Some Black Archive books on similarly problematic stories try gamely to make us see the best in them. Sam Maleski here is frank about Arachnids‘ shortcomings as well as its thematic beats, and doesn’t go on too long about either, turning in a decent analysis of an inferior script.

The first (and longest) chapter, “Doctor Who and the Spiders from Sheffield”, starts by admitting that the story begins and ends on very different notes, but then goes into an in-depth analysis of giant spiders (and other creepy-crawlies) in science fiction film and in Doctor Who in particular. He omits Adrian Tchaikovsky, but he’s not really looking at print.

The second chapter (almost as long), “Yorkshire Gothis”, looks at the ways in which the story is Gothic – a theme in several of the Black Archives I have read recently – and at the importance fo the setting in Yorkshire, and of the shadow of Donald Trump.

The second paragraph of the third chapter, “Doctor Who in an Exciting Adventure with Muddled Politics”, is:

But while the aesthetics of the episode are deeply and incandescently political, it seems rather unclear as to what course the characters, and by extension the viewers, should pursue as a response. It’s an episode marred by contradictions: these sometimes enrich its text, and other times simply prove frustrating. In order to demonstrate this, this chapter focuses on three focal points that the episode uses to signal its political nature: science, minority identities and the influence of political music.

It looks at how the story opens up, and then basically squanders, engagement with the politics of science, race and gender, and music. These points are particularly well made.

The fourth and final chapter, “Absence, or Clearing the Cobwebs”, argues that even though the story fails to answer a lot of the interesting questions it raises (including also what “family” means, for the Doctor and for us), that should not stop us from thinking further about them.

Sam Maleski took on a tricky assignment here, and I think did a good job as far as that can be done. You can get it here.

The Black Archives
1st Doctor: Marco Polo (18) | The Dalek Invasion of Earth (30) | The Romans (32) | The Massacre (2)
2nd Doctor: The Underwater Menace (40) | The Evil of the Daleks (11) | The Mind Robber (7)
3rd Doctor: Doctor Who and the Silurians (39) | The Ambassadors of Death (3) | The Dæmons (26) | Carnival of Monsters (16) | The Time Warrior (24) | Invasion of the Dinosaurs (55)
4th Doctor: Pyramids of Mars (12) | The Hand of Fear (53) | The Deadly Assassin (45) | The Face of Evil (27) | The Robots of Death (43) | Talons of Weng-Chiang (58) | Horror of Fang Rock (33) | Image of the Fendahl (5) | The Sun Makers (60) | The Stones of Blood (47) | Full Circle (15) | Warriors’ Gate (31)
5th Doctor: Kinda (62) | Black Orchid (8) | Earthshock (51) | The Awakening (46)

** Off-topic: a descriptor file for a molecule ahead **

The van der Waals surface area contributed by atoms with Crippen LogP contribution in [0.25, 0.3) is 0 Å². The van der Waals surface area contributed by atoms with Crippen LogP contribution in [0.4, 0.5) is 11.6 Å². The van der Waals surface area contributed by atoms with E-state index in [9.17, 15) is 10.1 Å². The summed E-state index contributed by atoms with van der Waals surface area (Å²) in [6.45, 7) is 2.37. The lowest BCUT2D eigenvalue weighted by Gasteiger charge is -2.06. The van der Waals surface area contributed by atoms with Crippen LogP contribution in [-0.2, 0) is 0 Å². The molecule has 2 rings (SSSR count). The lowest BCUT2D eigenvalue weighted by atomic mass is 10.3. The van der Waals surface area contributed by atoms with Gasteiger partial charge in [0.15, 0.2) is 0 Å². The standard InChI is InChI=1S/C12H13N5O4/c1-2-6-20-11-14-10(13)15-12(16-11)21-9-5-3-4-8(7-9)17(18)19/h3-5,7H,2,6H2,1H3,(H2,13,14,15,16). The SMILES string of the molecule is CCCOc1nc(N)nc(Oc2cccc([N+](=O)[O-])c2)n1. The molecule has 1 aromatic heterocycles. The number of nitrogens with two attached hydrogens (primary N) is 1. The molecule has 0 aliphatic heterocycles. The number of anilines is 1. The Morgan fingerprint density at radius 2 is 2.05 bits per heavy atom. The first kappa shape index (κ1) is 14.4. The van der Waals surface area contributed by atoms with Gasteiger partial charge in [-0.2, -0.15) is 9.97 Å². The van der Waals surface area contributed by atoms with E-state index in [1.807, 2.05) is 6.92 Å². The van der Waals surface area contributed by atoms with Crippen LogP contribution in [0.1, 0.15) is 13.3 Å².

6th Doctor: Vengeance on Varos (41) | Timelash (35) | The Ultimate Foe (14)
7th Doctor: Paradise Towers (61) | Battlefield (34) | The Curse of Fenric (23) | Ghost Light (6)
8th Doctor: The Movie (25) | The Night of the Doctor (49)
Other Doctor: Scream of the Shalka (10)
9th Doctor: Rose (1) | Dalek (54)
10th Doctor: The Impossible Planet / The Satan Pit (17) | Love & Monsters (28) | Human Nature / The Family of Blood (13) | The Sound of Drums / Last of the Time Lords (38)
11th Doctor: The Eleventh Hour (19) | Vincent and the Doctor (57) | The Pandorica Opens / The Big Bang (44) | The Impossible Astronaut / Day of the Moon (29) | The God Complex (9) | The Rings of Akhaten (42) | Day of the Doctor (50)
12th Doctor: Listen (36) | Kill the Moon (59) | Dark Water / Death in Heaven (4) | Face the Raven (20) | Heaven Sent (21) | Hell Bent (22)
13th Doctor: Arachnids in the UK (48) | Kerblam! (37) | The Battle of Ranskoor av Kolos (52) | The Haunting of Villa Diodati (56) | Flux (63)

Kerblam!, by Naomi Jacobs and Thomas L. Rodebaugh

Next in the sequence of Black Archive analyses of Doctor Who, and the first to tackle the Thirteenth Doctor, published in 2019 about a story broadcast in 2018. I did not much like Kerblam!, and thought it one of the weakest stories of Jodie Whittaker’s first season. I wrote at the time:

[Kerblam!] left me cold. I was not happy that the Doctor leaves an evil system un-overthrown, having defeated the revolutionary who was trying to bring it down. As Darren Mooney points out, “The episode’s happy ending has the company giving the employees four weeks off, but only paying them for two of those four weeks.” It is totally out of whack with the show’s progressive history. The script, performances and especially the effects were all good, but the politics left a bad taste in my mouth.

Re-watching it four years later, I felt much the same. I also felt that the fridging of the youngest woman guest character was a bit gratuitous.